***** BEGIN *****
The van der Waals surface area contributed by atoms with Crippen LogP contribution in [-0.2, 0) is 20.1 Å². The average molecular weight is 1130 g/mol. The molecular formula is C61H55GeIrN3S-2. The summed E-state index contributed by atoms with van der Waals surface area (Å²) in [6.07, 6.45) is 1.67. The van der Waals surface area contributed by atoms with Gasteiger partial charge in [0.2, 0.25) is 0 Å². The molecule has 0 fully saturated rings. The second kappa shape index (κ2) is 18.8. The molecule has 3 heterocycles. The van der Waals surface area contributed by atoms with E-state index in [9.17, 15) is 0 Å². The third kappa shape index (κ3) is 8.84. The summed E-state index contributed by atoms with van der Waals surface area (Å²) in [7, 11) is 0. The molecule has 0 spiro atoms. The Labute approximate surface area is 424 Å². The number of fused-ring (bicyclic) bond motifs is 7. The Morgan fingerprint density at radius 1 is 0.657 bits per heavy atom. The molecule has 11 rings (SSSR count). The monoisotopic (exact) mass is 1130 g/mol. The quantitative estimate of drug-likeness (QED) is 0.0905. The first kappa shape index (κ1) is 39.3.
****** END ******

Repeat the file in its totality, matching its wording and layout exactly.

The van der Waals surface area contributed by atoms with Crippen LogP contribution in [-0.2, 0) is 20.1 Å². The average molecular weight is 1130 g/mol. The molecular formula is C61H55GeIrN3S-2. The summed E-state index contributed by atoms with van der Waals surface area (Å²) in [6.07, 6.45) is 1.67. The van der Waals surface area contributed by atoms with Gasteiger partial charge in [0.2, 0.25) is 0 Å². The molecule has 0 fully saturated rings. The second kappa shape index (κ2) is 18.8. The molecule has 3 heterocycles. The van der Waals surface area contributed by atoms with E-state index in [9.17, 15) is 0 Å². The third kappa shape index (κ3) is 8.84. The summed E-state index contributed by atoms with van der Waals surface area (Å²) in [7, 11) is 0. The molecule has 0 spiro atoms. The Labute approximate surface area is 424 Å². The number of fused-ring (bicyclic) bond motifs is 7. The Morgan fingerprint density at radius 1 is 0.657 bits per heavy atom. The molecule has 11 rings (SSSR count). The monoisotopic (exact) mass is 1130 g/mol. The quantitative estimate of drug-likeness (QED) is 0.0905. The first kappa shape index (κ1) is 39.3.